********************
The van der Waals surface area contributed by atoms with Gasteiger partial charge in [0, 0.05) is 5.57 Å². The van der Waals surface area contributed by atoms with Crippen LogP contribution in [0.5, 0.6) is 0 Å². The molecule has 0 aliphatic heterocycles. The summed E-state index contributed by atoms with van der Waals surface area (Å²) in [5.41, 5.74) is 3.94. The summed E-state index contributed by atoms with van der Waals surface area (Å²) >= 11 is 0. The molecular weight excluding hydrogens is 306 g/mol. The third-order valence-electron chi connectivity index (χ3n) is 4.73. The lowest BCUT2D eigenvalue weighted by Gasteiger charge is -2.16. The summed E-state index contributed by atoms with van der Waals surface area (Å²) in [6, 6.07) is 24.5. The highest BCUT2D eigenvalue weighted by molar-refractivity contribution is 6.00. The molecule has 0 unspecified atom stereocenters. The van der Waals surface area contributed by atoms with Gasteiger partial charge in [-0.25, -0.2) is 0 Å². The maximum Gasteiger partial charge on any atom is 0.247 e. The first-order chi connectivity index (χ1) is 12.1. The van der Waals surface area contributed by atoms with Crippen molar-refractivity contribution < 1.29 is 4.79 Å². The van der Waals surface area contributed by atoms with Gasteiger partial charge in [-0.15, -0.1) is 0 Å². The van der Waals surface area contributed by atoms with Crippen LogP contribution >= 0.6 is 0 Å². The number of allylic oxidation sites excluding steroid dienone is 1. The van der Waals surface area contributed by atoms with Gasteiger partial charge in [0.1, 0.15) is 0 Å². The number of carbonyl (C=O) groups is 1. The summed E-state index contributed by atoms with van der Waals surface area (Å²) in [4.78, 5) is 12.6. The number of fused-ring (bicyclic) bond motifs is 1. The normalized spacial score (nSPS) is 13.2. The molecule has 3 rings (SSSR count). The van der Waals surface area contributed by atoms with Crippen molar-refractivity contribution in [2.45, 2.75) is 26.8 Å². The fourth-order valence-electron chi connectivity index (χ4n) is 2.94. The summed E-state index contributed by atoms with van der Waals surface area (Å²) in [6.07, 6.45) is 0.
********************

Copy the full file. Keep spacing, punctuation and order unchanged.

The van der Waals surface area contributed by atoms with Gasteiger partial charge in [0, 0.05) is 5.57 Å². The van der Waals surface area contributed by atoms with Crippen LogP contribution in [0.5, 0.6) is 0 Å². The molecule has 0 aliphatic heterocycles. The summed E-state index contributed by atoms with van der Waals surface area (Å²) in [5.41, 5.74) is 3.94. The summed E-state index contributed by atoms with van der Waals surface area (Å²) >= 11 is 0. The molecular weight excluding hydrogens is 306 g/mol. The third-order valence-electron chi connectivity index (χ3n) is 4.73. The lowest BCUT2D eigenvalue weighted by Gasteiger charge is -2.16. The summed E-state index contributed by atoms with van der Waals surface area (Å²) in [6, 6.07) is 24.5. The highest BCUT2D eigenvalue weighted by molar-refractivity contribution is 6.00. The molecule has 0 unspecified atom stereocenters. The van der Waals surface area contributed by atoms with Gasteiger partial charge in [-0.25, -0.2) is 0 Å². The maximum Gasteiger partial charge on any atom is 0.247 e. The first-order chi connectivity index (χ1) is 12.1. The van der Waals surface area contributed by atoms with Crippen molar-refractivity contribution < 1.29 is 4.79 Å². The van der Waals surface area contributed by atoms with Gasteiger partial charge in [-0.15, -0.1) is 0 Å². The van der Waals surface area contributed by atoms with Crippen LogP contribution >= 0.6 is 0 Å². The number of allylic oxidation sites excluding steroid dienone is 1. The van der Waals surface area contributed by atoms with Gasteiger partial charge in [0.1, 0.15) is 0 Å². The number of carbonyl (C=O) groups is 1. The summed E-state index contributed by atoms with van der Waals surface area (Å²) in [4.78, 5) is 12.6. The number of fused-ring (bicyclic) bond motifs is 1. The normalized spacial score (nSPS) is 13.2. The molecule has 3 rings (SSSR count). The van der Waals surface area contributed by atoms with Crippen molar-refractivity contribution in [2.45, 2.75) is 26.8 Å². The fourth-order valence-electron chi connectivity index (χ4n) is 2.94. The summed E-state index contributed by atoms with van der Waals surface area (Å²) in [6.07, 6.45) is 0.